The offices of Apostle (with their associated sign gifts – Acts 4:29-30 cf 2 Corinthians 12:12 cf Hebrews 2:3-4) and Prophets were foundational (Ephesians 2:20) and have ceased. In Scripture the real gift of healing never failed (Matthew 8:16; Acts 5:15-16). Genuine prophecy was infallible (Deuteronomy 18:20-22 cf Acts 11:27-28). True tongues were prophecies in unlearned, yet actual languages (Acts 2:4,6; 1 Corinthians 14 - esp. v10-11). The modern practices known as these today do not match the Biblical record. The failed 'healings', fallible prophecies and the meaningless 'tongues' practised today are not the Scriptural gifts.
What About Raising Hands?
Raised hands was the traditional Jewish stance for prayer and praise. In our culture – clasped hands is the traditional position of prayer. God is not so concerned with the position of our hands – as with the position of our hearts before Him. We encourage people to express their praise in culturally appropriate ways as long as it is not viewed as a mystical or super-spiritual practice. (There is a danger of hypocrisy if one mistakenly thinks raising hands is inherently more spiritual - Matthew 6:5-6.)
What About Music?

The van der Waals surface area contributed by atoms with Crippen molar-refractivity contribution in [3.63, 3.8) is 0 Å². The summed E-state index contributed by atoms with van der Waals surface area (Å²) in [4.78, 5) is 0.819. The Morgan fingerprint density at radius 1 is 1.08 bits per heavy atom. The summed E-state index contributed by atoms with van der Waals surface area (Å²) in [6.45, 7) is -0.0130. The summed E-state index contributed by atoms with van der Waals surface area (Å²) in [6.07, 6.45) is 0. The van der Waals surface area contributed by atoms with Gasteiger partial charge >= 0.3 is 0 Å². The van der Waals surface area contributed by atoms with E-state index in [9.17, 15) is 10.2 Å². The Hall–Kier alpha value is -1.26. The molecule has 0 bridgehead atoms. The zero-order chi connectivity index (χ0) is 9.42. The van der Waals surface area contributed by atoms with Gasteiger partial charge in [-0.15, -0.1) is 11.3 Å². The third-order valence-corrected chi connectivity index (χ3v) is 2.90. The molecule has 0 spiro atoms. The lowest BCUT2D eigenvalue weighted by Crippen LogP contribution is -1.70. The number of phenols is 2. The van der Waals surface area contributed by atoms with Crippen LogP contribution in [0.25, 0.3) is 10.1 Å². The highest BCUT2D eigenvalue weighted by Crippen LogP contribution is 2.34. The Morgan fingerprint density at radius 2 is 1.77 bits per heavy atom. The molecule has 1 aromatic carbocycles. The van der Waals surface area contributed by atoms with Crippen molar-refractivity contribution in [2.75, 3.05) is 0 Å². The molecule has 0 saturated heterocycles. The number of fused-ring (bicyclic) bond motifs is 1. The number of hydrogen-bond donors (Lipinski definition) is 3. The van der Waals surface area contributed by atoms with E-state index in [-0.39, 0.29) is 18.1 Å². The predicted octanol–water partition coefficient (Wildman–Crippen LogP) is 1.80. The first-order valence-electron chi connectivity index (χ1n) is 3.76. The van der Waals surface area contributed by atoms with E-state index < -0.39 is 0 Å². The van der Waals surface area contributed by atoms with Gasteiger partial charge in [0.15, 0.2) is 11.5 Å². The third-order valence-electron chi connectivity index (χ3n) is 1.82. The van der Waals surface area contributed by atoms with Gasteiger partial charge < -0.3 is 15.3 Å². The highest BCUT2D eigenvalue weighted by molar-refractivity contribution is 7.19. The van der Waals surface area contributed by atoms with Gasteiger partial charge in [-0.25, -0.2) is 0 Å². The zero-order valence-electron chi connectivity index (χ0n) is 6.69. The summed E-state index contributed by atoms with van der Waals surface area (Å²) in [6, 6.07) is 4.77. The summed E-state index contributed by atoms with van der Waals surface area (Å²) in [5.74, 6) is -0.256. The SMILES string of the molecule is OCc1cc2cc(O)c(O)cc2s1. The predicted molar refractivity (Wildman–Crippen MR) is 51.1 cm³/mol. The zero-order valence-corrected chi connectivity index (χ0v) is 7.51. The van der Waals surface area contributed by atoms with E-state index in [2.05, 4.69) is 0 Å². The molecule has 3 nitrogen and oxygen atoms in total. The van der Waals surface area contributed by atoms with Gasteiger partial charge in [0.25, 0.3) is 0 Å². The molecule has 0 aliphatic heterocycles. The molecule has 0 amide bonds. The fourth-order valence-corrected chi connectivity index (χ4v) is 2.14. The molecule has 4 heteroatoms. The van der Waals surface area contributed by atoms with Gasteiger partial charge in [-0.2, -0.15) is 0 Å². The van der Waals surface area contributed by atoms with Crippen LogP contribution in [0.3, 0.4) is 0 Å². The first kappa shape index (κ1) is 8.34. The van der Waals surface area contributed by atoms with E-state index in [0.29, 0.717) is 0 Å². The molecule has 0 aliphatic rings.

Music can be a helpful aid to uniting a congregation in worship. Yet many are confused over the role of music in worship. Some believe that the musical part of the service is worship. However, music has nothing directly to do with worship (the New Testament mentions only the music of the heart or of heaven). It is singing ‘in spirit and in truth’ that is part of worship. Any music should enhance or aid the worship (which is the singing) and not distract from or dominate it. Indeed music can be a distraction from worship it is difficult to follow, or if it stirs the emotions apart from the mind. This violates the Scriptural principle that ‘without understanding there is no edification’ (eg: 1 Corinthians 14:1-19), reducing it from edification to entertainment. As a result many become dissatisfied with the shallowness and superficiality of such ‘worship’. We seek to be neither traditional nor contemporary for their own sake in music or song, but rather seek to draw on the best of the rich hymnody of the past with the best of the present.